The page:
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“Gone” But Not Forgotten: Exploring the Myth of the Lost Carmen Sandiego, Part 1

“Gone” But Not Forgotten: Exploring the Myth of the Lost Carmen Sandiego, Part 1
Christian Carrion

Friday, August 14.

The next morning, I received a text from Tom.

“Dude. I need to figure this out.”

Attached was a screenshot of the Trivia section of the IMDB page for Auld Lang Gone, which read, in part:

“This episode, which never aired, was plagued with on-screen chaos…During the final round, the winning gumshoe, Jasmine Doman, slipped and broke her arm on the floor map of Europe. WQED-TV Pittsburgh stopped production for a moment until the runner-up, Ed Mann, completed the map round for her, with 13 seconds remaining. WQED-TV has declined to comment on whether they still have a tape of the episode. They confirm taping the show, but not editing it.”

I opened another tab in my browser and searched for “carmen sandiego auld lang gone”. Among the results were tidbits of information that I had heretofore not heard. Host Greg Lee suffered from laryngitis on the day of taping, so Nickelodeon host Marc Summers was brought in as a substitute emcee for the episode. Lee took the place of Lynne Thigpen that day and played the role of the Chief. During one question, Gene Wilder made a walk-on appearance. 

This didn’t make sense.

Marc Summers had stated in several interviews that he was witness to a contestant’s broken bone on the set of his own show, Double Dare. Was he the only game show host that tended to two compound fractures on television, let alone one of them occurring on the only episode of the show he hosted? Why would Gene Wilder have been there? What was he promoting? His NBC sitcom Something Wilder wouldn’t happen for another two years, and his last big-screen role had been opposite an ailing Richard Pryor in the financially and critically unsuccessful 1991 film Another You. Why was Greg Lee given another on-screen speaking role that day if he had no voice? Where was Lynne Thigpen? Nothing was adding up.

The last discussion I could find online regarding anything resembling a serious inquiry into Auld Lang Gone was a thread on the Game Show Forum message board from back in 2009. The results of that exploration provided nothing that the trivia section of IMDB hadn’t already told me. Perhaps I could use my journalism school experience and put some legwork into finding this tape once and for all. Holy shit, that would be cool.

I set to work at once.

In my mind, one of the enduring images of Carmen Sandiego was the animated globe that appeared at the top of each episode, accompanied by the Chief’s announcement: “Today’s caper is presented by WQED Pittsburgh and WGBH Boston.” The show was a joint production spearheaded in tandem by the two PBS stations, meeting somewhere in the middle and producing the show’s 5 seasons at various television facilities around New York City.

Pittsburgh is only a few hours’ drive away from me. Let’s start there.

A search for “WQED archive” yielded a page containing contact info for Paul Byers, Executive Chief of Engineering and 50-year veteran of QED. I sent Paul an email:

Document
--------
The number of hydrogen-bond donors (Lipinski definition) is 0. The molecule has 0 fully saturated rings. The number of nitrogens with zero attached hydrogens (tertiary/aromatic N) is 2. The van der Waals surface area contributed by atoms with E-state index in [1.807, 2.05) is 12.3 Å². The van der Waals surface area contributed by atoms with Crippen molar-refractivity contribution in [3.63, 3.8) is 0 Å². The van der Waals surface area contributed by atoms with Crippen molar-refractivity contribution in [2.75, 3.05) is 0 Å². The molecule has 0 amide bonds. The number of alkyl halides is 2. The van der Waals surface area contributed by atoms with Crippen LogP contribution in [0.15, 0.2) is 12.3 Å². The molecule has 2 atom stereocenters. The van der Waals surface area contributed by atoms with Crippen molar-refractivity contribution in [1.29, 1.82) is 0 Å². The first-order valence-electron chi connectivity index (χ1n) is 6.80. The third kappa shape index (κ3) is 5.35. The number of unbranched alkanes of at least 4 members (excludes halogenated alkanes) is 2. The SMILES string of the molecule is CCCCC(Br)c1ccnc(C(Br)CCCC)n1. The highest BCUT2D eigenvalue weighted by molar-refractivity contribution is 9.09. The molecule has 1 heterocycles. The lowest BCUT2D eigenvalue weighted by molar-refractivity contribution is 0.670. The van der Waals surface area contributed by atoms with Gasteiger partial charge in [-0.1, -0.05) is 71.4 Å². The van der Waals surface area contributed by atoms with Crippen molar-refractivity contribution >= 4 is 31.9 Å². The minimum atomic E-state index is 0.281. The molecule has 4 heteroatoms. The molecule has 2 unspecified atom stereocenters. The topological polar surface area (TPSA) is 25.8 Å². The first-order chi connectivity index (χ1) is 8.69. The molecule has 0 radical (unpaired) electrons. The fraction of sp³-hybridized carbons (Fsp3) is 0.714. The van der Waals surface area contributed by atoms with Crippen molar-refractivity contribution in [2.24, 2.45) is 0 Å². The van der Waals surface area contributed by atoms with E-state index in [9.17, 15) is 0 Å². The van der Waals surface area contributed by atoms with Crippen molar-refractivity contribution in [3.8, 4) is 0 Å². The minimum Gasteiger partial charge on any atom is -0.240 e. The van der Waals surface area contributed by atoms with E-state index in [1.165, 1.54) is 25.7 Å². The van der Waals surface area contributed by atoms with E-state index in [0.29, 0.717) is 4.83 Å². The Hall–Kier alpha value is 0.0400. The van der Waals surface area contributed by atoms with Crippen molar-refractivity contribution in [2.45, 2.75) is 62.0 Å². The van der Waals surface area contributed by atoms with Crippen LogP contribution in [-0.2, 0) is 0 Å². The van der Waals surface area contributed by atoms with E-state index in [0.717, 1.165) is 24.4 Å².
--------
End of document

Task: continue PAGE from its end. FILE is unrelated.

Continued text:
Good morning!

I’m the news editor for, a website dedicated to game shows and other unscripted television…and I’m hoping you may be the right person to contact. 

I’m currently working on a piece about examples of lost media in game shows, and I was informed of an episode of the 90s children’s game show Where In The World Is Carmen Sandiego that, for several reasons, was left unaired.

How would I get in touch with whoever maintains WQED’s video archive, so that I may inquire about this particular episode? Any information appreciated. Thank you—stay safe!

Christian Carrion
News Editor, Buzzerblog

The following Monday, I received a reply:


We have the “Carmen” tapes in our archive, so if you tell me the episode number that you’re looking for, I’ll dig it out.


There was no way it could be that easy. Maybe once I tell him what episode it is, he’ll shriek and his face will melt away like that part in Indiana Jones.

This would/should have been season 2, episode 66. Intended air date was October 12, 1992, but it was replaced with a rerun of season 2 episode 1 (Disturbing the Heavenly Peace).

Thank you so much!

– Christian.

I hit Send and tried to go about my day in as normal a fashion as I could. In the back of my mind, however, I was fixated. Could this be the end to a years-long rumor? Was I going to be the one to unearth a holy grail of the game show world? Can I get a day off of work to drive to Pittsburgh?

I was always told that the first step to success is to envision yourself enjoying the success you want. As clear as day, I could envision my trip to WQED, being led through their archive to a dusty monitor and a tape deck. The man in charge of the archive, who may or may not have a mustache, would hand me a pair of headphones, smile warmly, and say “Welcome, friend.” Then I would watch a child break her arm.

I was driving to the supermarket in the next town when my email notification sound went off.

I pulled over and saw a new message on my phone with the subject Re: Archival Question:


I have the episode.


Continued in part two.

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